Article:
Avoid Pain While Gardening
By Western Berks on April 10th, 2018
After a long winter many of us can’t wait to get into the garden! However, if you’ve spent the winter hibernating indoors with limited physical activity, you may be at risk for injury as you head outside to tackle your spring “to-do” list. If you engage in physical activity without preparation for all the bending, twisting, reaching, and pulling that comes with yard work, you may potentially find yourself dealing with muscle aches; back, shoulder and knee strains; back disc bulge or herniation; or shoulder, elbow and knee pain. Here are a few tips to avoid pain while gardening:
1. Prepare your body. Call Western Berks Physical Therapy and schedule an evaluation to develop an exercise plan to help you prepare you for yard and garden work. Start slow and stick to your exercise plan.
2. Warm up by walking and stretching. A 10 minute brisk walk along with stretches for the back, arms and legs are good ways to warm up. Ask you physical therapist for stretches specific to your goals.
3. Practice good posture. Use good body mechanics when you pick something up or pull on something, such as a weed. Bend your knees, tighten your abdominals, and keep your back straight as you lift or pull things. Avoid twisting your spine or knees when moving things to the side; instead, move your feet or pivot on your toes to turn your full body as one unit.
4. Use tools to reduce risk and strain on your body while doing yard work. Use knee pads or a gardening pad. If kneeling or leaning down to the ground causes significant pain in your back or knees, consider using elevated planters to do your gardening. If kneeling on both knees causes discomfort in your back, try kneeling on one and keep the other foot on the ground.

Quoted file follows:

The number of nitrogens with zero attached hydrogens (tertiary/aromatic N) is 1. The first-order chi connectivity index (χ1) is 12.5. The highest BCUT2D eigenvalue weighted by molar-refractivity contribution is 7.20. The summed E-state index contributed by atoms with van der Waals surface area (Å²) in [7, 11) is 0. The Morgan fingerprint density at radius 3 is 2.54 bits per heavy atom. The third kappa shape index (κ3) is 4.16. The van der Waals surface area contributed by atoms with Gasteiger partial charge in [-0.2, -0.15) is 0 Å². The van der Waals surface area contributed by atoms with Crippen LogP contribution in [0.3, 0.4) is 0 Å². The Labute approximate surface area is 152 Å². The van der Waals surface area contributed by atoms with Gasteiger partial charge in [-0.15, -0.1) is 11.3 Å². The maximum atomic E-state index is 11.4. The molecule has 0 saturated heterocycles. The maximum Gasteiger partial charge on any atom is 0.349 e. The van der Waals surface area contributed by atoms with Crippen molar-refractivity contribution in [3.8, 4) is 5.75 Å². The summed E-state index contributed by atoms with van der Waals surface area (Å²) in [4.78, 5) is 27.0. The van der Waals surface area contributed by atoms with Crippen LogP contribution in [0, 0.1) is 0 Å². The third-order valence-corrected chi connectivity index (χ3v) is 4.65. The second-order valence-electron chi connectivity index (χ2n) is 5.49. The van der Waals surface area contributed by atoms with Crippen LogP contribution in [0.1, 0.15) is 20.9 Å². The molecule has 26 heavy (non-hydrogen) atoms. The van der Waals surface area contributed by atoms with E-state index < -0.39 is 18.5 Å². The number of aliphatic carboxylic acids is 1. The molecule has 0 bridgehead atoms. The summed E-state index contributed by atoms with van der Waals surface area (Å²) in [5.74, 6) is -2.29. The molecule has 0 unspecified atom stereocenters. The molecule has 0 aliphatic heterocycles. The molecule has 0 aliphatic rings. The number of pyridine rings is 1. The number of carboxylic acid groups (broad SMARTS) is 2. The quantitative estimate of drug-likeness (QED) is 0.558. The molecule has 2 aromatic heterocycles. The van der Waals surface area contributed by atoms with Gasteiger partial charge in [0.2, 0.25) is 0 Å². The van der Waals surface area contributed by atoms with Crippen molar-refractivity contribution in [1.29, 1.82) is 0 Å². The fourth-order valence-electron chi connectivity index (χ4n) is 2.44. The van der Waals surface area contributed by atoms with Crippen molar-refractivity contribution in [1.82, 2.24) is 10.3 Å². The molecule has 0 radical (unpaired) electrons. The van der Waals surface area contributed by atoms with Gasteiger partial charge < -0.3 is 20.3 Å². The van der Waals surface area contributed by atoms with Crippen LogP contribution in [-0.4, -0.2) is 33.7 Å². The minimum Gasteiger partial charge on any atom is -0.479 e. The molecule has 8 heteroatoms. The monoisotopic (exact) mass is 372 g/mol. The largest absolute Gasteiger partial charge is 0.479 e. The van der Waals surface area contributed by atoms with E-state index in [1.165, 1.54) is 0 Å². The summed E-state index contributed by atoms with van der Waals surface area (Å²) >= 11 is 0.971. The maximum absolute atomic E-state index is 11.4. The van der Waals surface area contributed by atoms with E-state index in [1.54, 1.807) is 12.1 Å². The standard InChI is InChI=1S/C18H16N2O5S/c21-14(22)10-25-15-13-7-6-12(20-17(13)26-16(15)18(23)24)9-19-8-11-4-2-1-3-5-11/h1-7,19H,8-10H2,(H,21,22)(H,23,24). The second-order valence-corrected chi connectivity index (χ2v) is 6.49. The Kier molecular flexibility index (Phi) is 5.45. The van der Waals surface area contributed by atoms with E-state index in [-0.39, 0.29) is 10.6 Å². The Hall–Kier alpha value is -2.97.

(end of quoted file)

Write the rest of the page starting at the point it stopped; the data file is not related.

5. Drink water and stay hydrated. Keep a water bottle outside with you and drink from it often, even if you don’t feel thirsty. Avoid drinks with sugar or alcohol.
6. Take breaks. Allow yourself rest even if you don’t feel tired or strained. If you haven’t done gardening or other yard work in a while, plan to work in short stints, building in time for breaks before you start feeling aches and pains.
7. Stop at the first sign of pain. Any persistent pain lasting more than 48 hours should be addressed by a physical therapist or other medical professional. It is more effective to treat new and recent injuries rather than those lingering for a few months.
8. Cool down after you are finished. End your gardening session with some gentle backward bending of your low back, a short walk and light stretching, similar to stretches done before starting.
If your aches and pains aren’t managed with these tips and discomfort lingers, our physical therapists can help. We have many techniques to help teach you ways to avoid pain while gardening with the goal of allowing you to continue enjoying all your favorite spring time activities, pain free.